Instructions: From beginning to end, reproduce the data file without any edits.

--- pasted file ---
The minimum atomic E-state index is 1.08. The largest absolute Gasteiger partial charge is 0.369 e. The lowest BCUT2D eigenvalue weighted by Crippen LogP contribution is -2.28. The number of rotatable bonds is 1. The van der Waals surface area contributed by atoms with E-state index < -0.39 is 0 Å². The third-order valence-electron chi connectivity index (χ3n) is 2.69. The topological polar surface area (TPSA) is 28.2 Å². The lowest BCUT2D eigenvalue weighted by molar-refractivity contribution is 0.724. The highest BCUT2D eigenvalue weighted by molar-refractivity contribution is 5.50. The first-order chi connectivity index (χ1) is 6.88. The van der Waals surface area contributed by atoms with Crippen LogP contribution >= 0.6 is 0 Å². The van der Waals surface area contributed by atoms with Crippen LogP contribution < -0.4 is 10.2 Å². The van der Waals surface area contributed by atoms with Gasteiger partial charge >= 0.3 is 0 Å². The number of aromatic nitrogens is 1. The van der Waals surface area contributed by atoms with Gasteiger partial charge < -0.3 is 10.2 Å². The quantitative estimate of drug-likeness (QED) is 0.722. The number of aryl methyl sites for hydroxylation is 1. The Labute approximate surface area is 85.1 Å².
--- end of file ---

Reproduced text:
The minimum atomic E-state index is 1.08. The largest absolute Gasteiger partial charge is 0.369 e. The lowest BCUT2D eigenvalue weighted by Crippen LogP contribution is -2.28. The number of rotatable bonds is 1. The van der Waals surface area contributed by atoms with E-state index < -0.39 is 0 Å². The third-order valence-electron chi connectivity index (χ3n) is 2.69. The topological polar surface area (TPSA) is 28.2 Å². The lowest BCUT2D eigenvalue weighted by molar-refractivity contribution is 0.724. The highest BCUT2D eigenvalue weighted by molar-refractivity contribution is 5.50. The first-order chi connectivity index (χ1) is 6.88. The van der Waals surface area contributed by atoms with Crippen LogP contribution >= 0.6 is 0 Å². The van der Waals surface area contributed by atoms with Crippen LogP contribution < -0.4 is 10.2 Å². The van der Waals surface area contributed by atoms with Gasteiger partial charge >= 0.3 is 0 Å². The number of aromatic nitrogens is 1. The van der Waals surface area contributed by atoms with Gasteiger partial charge < -0.3 is 10.2 Å². The quantitative estimate of drug-likeness (QED) is 0.722. The number of aryl methyl sites for hydroxylation is 1. The Labute approximate surface area is 85.1 Å².